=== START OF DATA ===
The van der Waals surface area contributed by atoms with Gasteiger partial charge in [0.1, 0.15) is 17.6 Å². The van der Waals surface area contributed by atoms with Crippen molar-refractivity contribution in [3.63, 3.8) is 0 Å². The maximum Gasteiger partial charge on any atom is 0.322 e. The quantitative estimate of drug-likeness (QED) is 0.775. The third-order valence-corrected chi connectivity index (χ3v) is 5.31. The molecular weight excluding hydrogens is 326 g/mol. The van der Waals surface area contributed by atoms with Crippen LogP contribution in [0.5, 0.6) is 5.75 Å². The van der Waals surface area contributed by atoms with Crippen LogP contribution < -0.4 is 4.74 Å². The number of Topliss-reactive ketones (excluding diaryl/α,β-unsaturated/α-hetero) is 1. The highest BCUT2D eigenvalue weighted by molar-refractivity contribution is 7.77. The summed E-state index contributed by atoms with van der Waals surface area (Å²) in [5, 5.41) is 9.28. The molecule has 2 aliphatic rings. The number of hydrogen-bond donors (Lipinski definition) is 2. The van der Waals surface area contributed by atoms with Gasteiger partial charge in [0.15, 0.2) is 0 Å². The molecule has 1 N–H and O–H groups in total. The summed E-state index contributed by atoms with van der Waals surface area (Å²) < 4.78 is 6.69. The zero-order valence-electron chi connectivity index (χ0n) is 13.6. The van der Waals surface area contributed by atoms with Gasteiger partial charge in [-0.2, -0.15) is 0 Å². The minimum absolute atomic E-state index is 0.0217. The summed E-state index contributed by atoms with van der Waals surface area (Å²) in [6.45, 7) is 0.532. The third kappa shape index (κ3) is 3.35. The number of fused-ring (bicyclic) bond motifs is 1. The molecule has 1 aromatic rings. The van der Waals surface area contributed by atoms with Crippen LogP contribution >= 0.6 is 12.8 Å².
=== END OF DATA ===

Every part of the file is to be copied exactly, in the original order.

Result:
The van der Waals surface area contributed by atoms with Gasteiger partial charge in [0.1, 0.15) is 17.6 Å². The van der Waals surface area contributed by atoms with Crippen molar-refractivity contribution in [3.63, 3.8) is 0 Å². The maximum Gasteiger partial charge on any atom is 0.322 e. The quantitative estimate of drug-likeness (QED) is 0.775. The third-order valence-corrected chi connectivity index (χ3v) is 5.31. The molecular weight excluding hydrogens is 326 g/mol. The van der Waals surface area contributed by atoms with Crippen LogP contribution in [0.5, 0.6) is 5.75 Å². The van der Waals surface area contributed by atoms with Crippen LogP contribution < -0.4 is 4.74 Å². The number of Topliss-reactive ketones (excluding diaryl/α,β-unsaturated/α-hetero) is 1. The highest BCUT2D eigenvalue weighted by molar-refractivity contribution is 7.77. The summed E-state index contributed by atoms with van der Waals surface area (Å²) in [5, 5.41) is 9.28. The molecule has 2 aliphatic rings. The number of hydrogen-bond donors (Lipinski definition) is 2. The van der Waals surface area contributed by atoms with Gasteiger partial charge in [0.15, 0.2) is 0 Å². The molecule has 1 N–H and O–H groups in total. The summed E-state index contributed by atoms with van der Waals surface area (Å²) < 4.78 is 6.69. The zero-order valence-electron chi connectivity index (χ0n) is 13.6. The van der Waals surface area contributed by atoms with Gasteiger partial charge in [-0.2, -0.15) is 0 Å². The minimum absolute atomic E-state index is 0.0217. The summed E-state index contributed by atoms with van der Waals surface area (Å²) in [6.45, 7) is 0.532. The third kappa shape index (κ3) is 3.35. The number of fused-ring (bicyclic) bond motifs is 1. The molecule has 1 aromatic rings. The van der Waals surface area contributed by atoms with Crippen LogP contribution >= 0.6 is 12.8 Å².